So, how many of you out there breathed a sigh of relief when news broke that SOPA was postponed and PIPA was all but dead? Well suck that breathe back in because while those bills have been postponed for the moment the Online Protection & Enforcement of Digital Trade (OPEN) Act has been introduced.
The apparent goal of OPEN is to secure two fundamental principles. The first being that Americans have a right to benefit from what they've created. And second, Americans have a right to an open internet.
In contrast to SOPA and PIPA, large websites such as eBay, Facebook, Google, Linkedln, Twitter, Yahoo and a score of others have already registered their support for this bill. Many Americans though are still not convinced that this isn’t just another SOPA in disguise. So to quell the fears of many, Representative Darrell Issa (R-California), who introduced the Act in the U.S. House of Representatives on what will now and forever be known as ‘Dark Wednesday’, created a website, which displays the bill in its entirety and actually asks for people to comment on it.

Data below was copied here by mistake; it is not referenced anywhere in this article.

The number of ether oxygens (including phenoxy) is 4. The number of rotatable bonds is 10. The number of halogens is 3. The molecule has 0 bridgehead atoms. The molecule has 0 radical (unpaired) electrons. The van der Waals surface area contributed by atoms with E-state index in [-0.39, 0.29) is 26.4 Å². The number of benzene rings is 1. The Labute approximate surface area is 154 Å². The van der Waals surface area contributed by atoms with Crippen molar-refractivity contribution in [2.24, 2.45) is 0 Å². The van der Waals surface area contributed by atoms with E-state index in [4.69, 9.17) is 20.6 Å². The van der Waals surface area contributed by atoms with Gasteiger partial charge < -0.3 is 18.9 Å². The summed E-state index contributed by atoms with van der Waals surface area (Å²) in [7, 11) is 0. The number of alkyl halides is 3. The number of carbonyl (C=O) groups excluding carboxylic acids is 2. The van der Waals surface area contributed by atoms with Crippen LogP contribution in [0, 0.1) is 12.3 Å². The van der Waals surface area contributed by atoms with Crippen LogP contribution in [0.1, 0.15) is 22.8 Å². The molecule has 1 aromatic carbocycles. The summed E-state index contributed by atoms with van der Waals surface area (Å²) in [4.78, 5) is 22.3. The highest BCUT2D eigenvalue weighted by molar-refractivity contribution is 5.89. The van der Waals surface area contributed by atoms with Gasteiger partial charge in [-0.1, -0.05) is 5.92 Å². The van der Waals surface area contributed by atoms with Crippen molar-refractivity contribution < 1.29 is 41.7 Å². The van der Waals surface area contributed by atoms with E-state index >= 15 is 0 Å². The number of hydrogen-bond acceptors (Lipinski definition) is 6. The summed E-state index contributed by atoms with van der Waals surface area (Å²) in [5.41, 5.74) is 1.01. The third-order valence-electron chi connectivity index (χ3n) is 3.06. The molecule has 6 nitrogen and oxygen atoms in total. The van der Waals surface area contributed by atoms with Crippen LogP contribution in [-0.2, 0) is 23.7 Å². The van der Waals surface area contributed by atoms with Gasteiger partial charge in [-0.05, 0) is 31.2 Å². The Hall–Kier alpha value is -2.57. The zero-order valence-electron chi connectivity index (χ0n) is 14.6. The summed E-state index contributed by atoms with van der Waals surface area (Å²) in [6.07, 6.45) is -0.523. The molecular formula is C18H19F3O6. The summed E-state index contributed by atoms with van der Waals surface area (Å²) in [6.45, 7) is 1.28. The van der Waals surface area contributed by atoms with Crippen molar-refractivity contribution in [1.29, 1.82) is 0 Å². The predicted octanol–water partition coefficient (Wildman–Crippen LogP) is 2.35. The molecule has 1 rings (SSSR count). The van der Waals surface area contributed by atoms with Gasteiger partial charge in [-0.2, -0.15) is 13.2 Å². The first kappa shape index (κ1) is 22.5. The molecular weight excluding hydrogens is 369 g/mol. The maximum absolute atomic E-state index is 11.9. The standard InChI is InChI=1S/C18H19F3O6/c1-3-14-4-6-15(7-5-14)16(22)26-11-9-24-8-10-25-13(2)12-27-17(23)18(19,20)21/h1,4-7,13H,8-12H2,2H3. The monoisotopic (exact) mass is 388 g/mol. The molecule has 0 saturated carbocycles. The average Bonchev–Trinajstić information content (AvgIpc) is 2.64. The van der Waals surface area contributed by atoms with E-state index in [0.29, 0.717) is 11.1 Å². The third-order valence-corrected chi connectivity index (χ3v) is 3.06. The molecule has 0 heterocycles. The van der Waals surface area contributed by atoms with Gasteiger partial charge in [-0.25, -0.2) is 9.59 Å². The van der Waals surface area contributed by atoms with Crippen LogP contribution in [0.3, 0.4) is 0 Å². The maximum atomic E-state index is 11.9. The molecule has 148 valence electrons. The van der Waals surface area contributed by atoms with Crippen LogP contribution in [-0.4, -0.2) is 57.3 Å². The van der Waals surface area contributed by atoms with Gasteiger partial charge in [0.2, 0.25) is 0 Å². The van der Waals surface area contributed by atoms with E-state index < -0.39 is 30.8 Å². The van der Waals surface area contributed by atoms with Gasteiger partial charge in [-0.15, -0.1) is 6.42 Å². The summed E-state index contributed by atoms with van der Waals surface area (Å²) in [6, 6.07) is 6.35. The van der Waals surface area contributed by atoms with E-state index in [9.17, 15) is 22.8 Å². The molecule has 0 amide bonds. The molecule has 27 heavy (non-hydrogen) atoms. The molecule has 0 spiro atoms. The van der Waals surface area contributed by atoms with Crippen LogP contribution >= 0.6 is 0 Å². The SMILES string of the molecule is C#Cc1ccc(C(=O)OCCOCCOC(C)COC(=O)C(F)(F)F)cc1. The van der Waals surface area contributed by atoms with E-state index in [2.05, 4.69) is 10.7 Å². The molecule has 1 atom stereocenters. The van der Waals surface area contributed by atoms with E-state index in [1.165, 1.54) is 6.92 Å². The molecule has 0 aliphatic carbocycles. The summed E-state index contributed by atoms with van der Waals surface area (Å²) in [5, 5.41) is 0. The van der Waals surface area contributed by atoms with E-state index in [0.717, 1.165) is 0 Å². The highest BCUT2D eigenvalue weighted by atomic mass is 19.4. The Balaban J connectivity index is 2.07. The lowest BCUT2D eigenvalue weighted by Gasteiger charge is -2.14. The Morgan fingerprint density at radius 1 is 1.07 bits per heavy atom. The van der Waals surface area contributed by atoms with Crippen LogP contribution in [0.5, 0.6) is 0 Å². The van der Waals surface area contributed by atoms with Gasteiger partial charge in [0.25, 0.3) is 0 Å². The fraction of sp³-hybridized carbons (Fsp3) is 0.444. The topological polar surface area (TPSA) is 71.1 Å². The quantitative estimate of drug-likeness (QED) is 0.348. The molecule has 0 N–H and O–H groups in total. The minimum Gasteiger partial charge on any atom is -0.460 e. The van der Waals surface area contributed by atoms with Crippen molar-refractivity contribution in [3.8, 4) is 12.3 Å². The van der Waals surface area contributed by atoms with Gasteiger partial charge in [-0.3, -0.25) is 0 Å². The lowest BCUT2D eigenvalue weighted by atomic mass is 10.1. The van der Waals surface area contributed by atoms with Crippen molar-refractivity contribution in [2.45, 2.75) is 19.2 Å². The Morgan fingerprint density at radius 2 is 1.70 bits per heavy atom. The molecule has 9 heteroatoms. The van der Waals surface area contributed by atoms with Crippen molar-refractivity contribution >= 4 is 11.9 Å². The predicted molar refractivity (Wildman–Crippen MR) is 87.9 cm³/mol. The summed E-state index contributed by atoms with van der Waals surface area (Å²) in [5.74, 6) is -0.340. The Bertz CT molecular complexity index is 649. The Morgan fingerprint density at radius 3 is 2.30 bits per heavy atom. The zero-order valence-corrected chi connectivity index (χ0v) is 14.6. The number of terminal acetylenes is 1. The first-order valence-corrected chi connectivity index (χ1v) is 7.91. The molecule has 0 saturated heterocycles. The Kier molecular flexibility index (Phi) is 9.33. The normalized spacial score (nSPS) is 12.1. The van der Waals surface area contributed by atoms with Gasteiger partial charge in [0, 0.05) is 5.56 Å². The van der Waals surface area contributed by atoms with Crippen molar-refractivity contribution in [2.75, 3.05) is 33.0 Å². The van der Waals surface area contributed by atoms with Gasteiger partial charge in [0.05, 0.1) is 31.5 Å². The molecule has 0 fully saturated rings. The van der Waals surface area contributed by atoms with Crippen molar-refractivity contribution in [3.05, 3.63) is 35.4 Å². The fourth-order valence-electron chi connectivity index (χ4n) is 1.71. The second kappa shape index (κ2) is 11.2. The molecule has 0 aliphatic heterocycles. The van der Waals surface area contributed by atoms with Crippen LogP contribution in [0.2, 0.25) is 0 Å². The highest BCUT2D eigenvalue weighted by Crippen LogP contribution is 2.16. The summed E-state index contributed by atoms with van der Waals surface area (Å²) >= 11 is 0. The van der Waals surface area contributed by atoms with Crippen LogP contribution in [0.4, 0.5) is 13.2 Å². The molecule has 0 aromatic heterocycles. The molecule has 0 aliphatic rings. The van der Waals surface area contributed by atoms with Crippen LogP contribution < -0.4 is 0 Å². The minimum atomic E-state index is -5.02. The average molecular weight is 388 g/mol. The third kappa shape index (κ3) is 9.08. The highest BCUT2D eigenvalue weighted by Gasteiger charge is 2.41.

The new legislation proposes giving greater jurisdiction over foreign websites to the International Trade Commission (ITC), rather than the U.S. Justice Department. OPEN also promises any websites that break piracy laws will have their due process as well as transparency in legal dealings.
Another large difference between the SOPA and OPEN is instead of being able to take down a whole website, like what was done to Megaupload even without these Acts in play; OPEN would allow ITC to only block the page with pirated material on it instead of penalizing an entire website our group of people.
It has been said by quite a few people that the very public take down of Megaupload was just proof positive that we do not need laws such as SOPA, PIPA and OPEN to combat against piracy. The FBI seems to be doing just fine without them.
While it’s still too soon to tell whether or not OPEN will be yet another way for the government to try to censor the technology world, the transparency with which they seem to be putting forth is a good start.
To be a part of OPEN and read the outline as well as comment on what you feel needs to be changed, go here.
For more information on OPEN and it’s progress thus far go here AND here.